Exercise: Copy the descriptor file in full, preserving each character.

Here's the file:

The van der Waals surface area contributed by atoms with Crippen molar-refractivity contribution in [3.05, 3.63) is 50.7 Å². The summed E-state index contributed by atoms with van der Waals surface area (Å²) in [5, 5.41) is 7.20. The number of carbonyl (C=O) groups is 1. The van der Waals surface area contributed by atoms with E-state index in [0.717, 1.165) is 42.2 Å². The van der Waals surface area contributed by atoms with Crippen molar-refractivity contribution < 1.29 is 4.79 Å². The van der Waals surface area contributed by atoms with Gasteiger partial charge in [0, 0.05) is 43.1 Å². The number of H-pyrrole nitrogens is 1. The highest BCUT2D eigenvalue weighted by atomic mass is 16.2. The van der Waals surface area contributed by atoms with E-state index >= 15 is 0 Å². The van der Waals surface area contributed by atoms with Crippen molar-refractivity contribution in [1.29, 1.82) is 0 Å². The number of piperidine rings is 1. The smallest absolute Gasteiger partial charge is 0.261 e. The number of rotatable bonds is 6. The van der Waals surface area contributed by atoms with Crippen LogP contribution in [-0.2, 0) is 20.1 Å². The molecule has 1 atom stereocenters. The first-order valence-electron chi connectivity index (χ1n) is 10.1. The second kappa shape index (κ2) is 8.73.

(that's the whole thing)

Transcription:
The van der Waals surface area contributed by atoms with Crippen molar-refractivity contribution in [3.05, 3.63) is 50.7 Å². The summed E-state index contributed by atoms with van der Waals surface area (Å²) in [5, 5.41) is 7.20. The number of carbonyl (C=O) groups is 1. The van der Waals surface area contributed by atoms with E-state index in [0.717, 1.165) is 42.2 Å². The van der Waals surface area contributed by atoms with Crippen molar-refractivity contribution < 1.29 is 4.79 Å². The van der Waals surface area contributed by atoms with Gasteiger partial charge in [0, 0.05) is 43.1 Å². The number of H-pyrrole nitrogens is 1. The highest BCUT2D eigenvalue weighted by atomic mass is 16.2. The van der Waals surface area contributed by atoms with E-state index >= 15 is 0 Å². The van der Waals surface area contributed by atoms with Crippen molar-refractivity contribution in [1.29, 1.82) is 0 Å². The number of piperidine rings is 1. The smallest absolute Gasteiger partial charge is 0.261 e. The number of rotatable bonds is 6. The van der Waals surface area contributed by atoms with Crippen LogP contribution in [-0.2, 0) is 20.1 Å². The molecule has 1 atom stereocenters. The first-order valence-electron chi connectivity index (χ1n) is 10.1. The second kappa shape index (κ2) is 8.73.